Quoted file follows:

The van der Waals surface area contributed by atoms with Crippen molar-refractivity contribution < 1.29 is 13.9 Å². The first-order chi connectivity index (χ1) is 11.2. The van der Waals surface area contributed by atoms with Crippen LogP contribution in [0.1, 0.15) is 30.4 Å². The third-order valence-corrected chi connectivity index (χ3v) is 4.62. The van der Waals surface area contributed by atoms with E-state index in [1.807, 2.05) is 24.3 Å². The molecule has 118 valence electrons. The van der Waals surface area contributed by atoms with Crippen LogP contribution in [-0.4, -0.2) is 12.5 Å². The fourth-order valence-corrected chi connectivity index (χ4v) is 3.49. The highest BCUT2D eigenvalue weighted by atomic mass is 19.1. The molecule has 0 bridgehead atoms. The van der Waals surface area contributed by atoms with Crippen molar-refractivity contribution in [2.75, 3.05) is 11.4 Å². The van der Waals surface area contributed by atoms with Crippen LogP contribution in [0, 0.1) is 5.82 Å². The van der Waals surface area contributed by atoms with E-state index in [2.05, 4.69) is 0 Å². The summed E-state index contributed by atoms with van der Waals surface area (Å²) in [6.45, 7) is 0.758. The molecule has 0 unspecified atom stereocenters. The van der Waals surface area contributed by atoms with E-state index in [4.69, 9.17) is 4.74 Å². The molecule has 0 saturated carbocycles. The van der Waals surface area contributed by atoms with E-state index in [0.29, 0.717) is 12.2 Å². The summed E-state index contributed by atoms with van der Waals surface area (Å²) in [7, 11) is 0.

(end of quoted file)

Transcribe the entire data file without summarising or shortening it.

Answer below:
The van der Waals surface area contributed by atoms with Crippen molar-refractivity contribution < 1.29 is 13.9 Å². The first-order chi connectivity index (χ1) is 11.2. The van der Waals surface area contributed by atoms with Crippen LogP contribution in [0.1, 0.15) is 30.4 Å². The third-order valence-corrected chi connectivity index (χ3v) is 4.62. The van der Waals surface area contributed by atoms with E-state index in [1.807, 2.05) is 24.3 Å². The molecule has 118 valence electrons. The van der Waals surface area contributed by atoms with Crippen LogP contribution in [-0.4, -0.2) is 12.5 Å². The fourth-order valence-corrected chi connectivity index (χ4v) is 3.49. The highest BCUT2D eigenvalue weighted by atomic mass is 19.1. The molecule has 0 bridgehead atoms. The van der Waals surface area contributed by atoms with Crippen molar-refractivity contribution in [2.75, 3.05) is 11.4 Å². The van der Waals surface area contributed by atoms with Crippen LogP contribution in [0, 0.1) is 5.82 Å². The van der Waals surface area contributed by atoms with E-state index in [2.05, 4.69) is 0 Å². The summed E-state index contributed by atoms with van der Waals surface area (Å²) in [6.45, 7) is 0.758. The molecule has 0 unspecified atom stereocenters. The van der Waals surface area contributed by atoms with E-state index in [4.69, 9.17) is 4.74 Å². The molecule has 0 saturated carbocycles. The van der Waals surface area contributed by atoms with E-state index in [0.29, 0.717) is 12.2 Å². The summed E-state index contributed by atoms with van der Waals surface area (Å²) in [7, 11) is 0.